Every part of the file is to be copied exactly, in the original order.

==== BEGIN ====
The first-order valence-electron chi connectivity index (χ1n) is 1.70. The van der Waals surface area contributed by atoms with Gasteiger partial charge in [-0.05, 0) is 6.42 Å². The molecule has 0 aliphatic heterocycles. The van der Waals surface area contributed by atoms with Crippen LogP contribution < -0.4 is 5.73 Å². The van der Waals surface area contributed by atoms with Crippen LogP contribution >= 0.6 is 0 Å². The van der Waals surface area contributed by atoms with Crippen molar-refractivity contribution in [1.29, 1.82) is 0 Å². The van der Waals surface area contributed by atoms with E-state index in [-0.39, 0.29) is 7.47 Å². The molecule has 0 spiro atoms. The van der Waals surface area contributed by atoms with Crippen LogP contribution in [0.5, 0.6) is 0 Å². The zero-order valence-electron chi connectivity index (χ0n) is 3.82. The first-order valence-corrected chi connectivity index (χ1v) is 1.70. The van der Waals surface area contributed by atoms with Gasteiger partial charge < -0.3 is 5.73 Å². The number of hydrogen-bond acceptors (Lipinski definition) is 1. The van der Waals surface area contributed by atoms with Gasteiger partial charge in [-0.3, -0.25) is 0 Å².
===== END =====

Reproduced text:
The first-order valence-electron chi connectivity index (χ1n) is 1.70. The van der Waals surface area contributed by atoms with Gasteiger partial charge in [-0.05, 0) is 6.42 Å². The molecule has 0 aliphatic heterocycles. The van der Waals surface area contributed by atoms with Crippen LogP contribution < -0.4 is 5.73 Å². The van der Waals surface area contributed by atoms with Crippen LogP contribution >= 0.6 is 0 Å². The van der Waals surface area contributed by atoms with Crippen molar-refractivity contribution in [1.29, 1.82) is 0 Å². The van der Waals surface area contributed by atoms with E-state index in [-0.39, 0.29) is 7.47 Å². The molecule has 0 spiro atoms. The van der Waals surface area contributed by atoms with Crippen LogP contribution in [0.5, 0.6) is 0 Å². The zero-order valence-electron chi connectivity index (χ0n) is 3.82. The first-order valence-corrected chi connectivity index (χ1v) is 1.70. The van der Waals surface area contributed by atoms with Gasteiger partial charge < -0.3 is 5.73 Å². The number of hydrogen-bond acceptors (Lipinski definition) is 1. The van der Waals surface area contributed by atoms with Gasteiger partial charge in [-0.3, -0.25) is 0 Å².